Arab rejection of Israel is largely fanned by the unresolved Palestinian problem and Israel’s occupation of the West Bank, which is home to 2.5 million Palestinians and 500,000 Jewish settlers As long as these issues fester, Arab regimes will be reluctant to normalize relations with Israel.

With this in mind, Tunisian President Kais Saied let it be known on August 30 that Tunisia will refrain from forging ties with Israel unless the Palestinians achieve statehood in “all of Palestine” and the Palestinian refugee issue is settled.

Kais Saied

The Negev Forum, which was established by Israel in 2022 with the intention of advancing cooperation with Arab states in a variety of fields, is also sensitive to the ebb and flow of regional politics. As a result, the second ministerial gathering of the Negev Forum, which had been due to take place earlier this summer, has been placed on hold by its host, Morocco.

Israel’s failure to advance ties with Libya may be rooted in the fact that Cohen publicized his meeting with Mangoush, “the first step of ties between Israel and Libya,” without her knowledge or approval.

Their meeting had been long planned, spurring speculation that Libyan Prime Minister Abdul Hamid Dbeibah had authorized it with the encouragement of the United States. Observers believe that Dbeibah sought ties with Israel to gain legitimacy in the international community. Last January 2022, he reportedly met the director of the Mossad, David Barnea, in Jordan to discuss normalization and security cooperation. Dbeibah’s office denied the reports.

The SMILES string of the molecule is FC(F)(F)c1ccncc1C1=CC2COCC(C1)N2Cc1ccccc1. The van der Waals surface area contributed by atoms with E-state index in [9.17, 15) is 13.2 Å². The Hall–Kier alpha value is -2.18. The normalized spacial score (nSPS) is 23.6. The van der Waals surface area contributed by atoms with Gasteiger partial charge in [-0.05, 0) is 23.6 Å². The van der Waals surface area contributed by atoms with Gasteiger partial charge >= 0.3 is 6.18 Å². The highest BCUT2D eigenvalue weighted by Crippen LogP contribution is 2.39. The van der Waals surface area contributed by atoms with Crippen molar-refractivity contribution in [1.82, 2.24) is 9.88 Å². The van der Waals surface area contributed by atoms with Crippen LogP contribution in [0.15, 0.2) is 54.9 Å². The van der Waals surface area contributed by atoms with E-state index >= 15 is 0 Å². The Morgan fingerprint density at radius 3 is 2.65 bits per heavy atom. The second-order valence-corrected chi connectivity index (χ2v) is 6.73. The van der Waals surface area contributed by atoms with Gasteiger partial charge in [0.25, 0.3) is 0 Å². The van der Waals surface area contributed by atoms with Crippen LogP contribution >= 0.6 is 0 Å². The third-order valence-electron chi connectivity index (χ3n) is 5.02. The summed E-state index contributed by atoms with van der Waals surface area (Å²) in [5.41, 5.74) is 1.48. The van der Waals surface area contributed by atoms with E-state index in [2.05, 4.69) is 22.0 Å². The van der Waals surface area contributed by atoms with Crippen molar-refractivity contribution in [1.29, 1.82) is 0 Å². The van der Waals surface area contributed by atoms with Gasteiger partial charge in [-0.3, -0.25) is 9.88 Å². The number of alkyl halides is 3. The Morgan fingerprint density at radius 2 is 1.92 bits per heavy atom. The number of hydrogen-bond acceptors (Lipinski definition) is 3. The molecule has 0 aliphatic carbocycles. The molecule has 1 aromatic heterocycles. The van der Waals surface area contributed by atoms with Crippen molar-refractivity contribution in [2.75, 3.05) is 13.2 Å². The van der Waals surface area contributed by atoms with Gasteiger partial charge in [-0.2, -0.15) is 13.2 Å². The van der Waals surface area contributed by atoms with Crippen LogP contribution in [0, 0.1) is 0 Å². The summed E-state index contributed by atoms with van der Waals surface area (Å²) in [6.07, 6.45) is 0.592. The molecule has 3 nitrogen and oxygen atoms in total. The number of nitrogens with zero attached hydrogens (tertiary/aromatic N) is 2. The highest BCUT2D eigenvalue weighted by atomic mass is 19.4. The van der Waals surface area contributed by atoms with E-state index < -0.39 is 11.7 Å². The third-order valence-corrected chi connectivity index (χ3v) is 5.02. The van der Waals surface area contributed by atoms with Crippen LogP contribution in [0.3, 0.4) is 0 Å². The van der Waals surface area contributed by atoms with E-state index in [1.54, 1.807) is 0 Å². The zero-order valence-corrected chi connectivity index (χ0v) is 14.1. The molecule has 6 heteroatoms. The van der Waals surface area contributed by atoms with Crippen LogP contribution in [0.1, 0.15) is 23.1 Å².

In the autumn of 2021, the Israeli newspaper Haaretz reported that Saddam Hifter, the son of eastern Libyan ruler Khalifa Hifter, arrived at Ben Gurion airport in a private jet to discuss the prospect of Libyan relations with Israel in exchange for its military assistance.

It seems clear that some Libyan politicians have a vested interest in establishing ties with Israel. But after Cohen’s blunder, Israel will have to exercise much greater care and tact when it engages an Arab country in talks to advance normalization.